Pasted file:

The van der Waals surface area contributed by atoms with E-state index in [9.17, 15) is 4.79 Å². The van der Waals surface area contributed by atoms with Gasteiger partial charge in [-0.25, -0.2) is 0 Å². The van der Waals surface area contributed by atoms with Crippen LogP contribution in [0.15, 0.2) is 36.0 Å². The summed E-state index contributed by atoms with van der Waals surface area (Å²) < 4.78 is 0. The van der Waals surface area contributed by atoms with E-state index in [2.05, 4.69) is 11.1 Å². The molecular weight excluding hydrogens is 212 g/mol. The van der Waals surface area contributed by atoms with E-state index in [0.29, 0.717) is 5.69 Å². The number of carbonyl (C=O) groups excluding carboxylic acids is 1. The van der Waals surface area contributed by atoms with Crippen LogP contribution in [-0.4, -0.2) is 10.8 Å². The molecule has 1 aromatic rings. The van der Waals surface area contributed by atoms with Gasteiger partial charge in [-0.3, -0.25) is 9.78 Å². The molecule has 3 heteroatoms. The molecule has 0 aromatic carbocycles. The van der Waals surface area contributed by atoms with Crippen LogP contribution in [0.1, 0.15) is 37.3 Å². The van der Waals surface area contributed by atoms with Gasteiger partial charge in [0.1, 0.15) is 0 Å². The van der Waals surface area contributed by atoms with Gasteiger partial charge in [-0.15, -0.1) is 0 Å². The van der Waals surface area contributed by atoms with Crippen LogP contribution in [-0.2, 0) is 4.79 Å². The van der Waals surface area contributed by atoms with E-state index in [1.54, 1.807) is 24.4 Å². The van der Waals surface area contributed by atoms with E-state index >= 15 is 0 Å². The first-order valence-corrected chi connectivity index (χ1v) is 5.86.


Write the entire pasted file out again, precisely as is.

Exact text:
The van der Waals surface area contributed by atoms with E-state index in [9.17, 15) is 4.79 Å². The van der Waals surface area contributed by atoms with Gasteiger partial charge in [-0.25, -0.2) is 0 Å². The van der Waals surface area contributed by atoms with Crippen LogP contribution in [0.15, 0.2) is 36.0 Å². The summed E-state index contributed by atoms with van der Waals surface area (Å²) < 4.78 is 0. The van der Waals surface area contributed by atoms with E-state index in [2.05, 4.69) is 11.1 Å². The molecular weight excluding hydrogens is 212 g/mol. The van der Waals surface area contributed by atoms with E-state index in [0.29, 0.717) is 5.69 Å². The number of carbonyl (C=O) groups excluding carboxylic acids is 1. The van der Waals surface area contributed by atoms with Crippen LogP contribution in [-0.4, -0.2) is 10.8 Å². The molecule has 1 aromatic rings. The van der Waals surface area contributed by atoms with Gasteiger partial charge in [-0.3, -0.25) is 9.78 Å². The molecule has 3 heteroatoms. The molecule has 0 aromatic carbocycles. The van der Waals surface area contributed by atoms with Crippen LogP contribution in [0.1, 0.15) is 37.3 Å². The van der Waals surface area contributed by atoms with Gasteiger partial charge in [0.1, 0.15) is 0 Å². The van der Waals surface area contributed by atoms with Gasteiger partial charge in [-0.15, -0.1) is 0 Å². The van der Waals surface area contributed by atoms with Crippen LogP contribution in [-0.2, 0) is 4.79 Å². The van der Waals surface area contributed by atoms with E-state index in [1.54, 1.807) is 24.4 Å². The van der Waals surface area contributed by atoms with E-state index >= 15 is 0 Å². The first-order valence-corrected chi connectivity index (χ1v) is 5.86.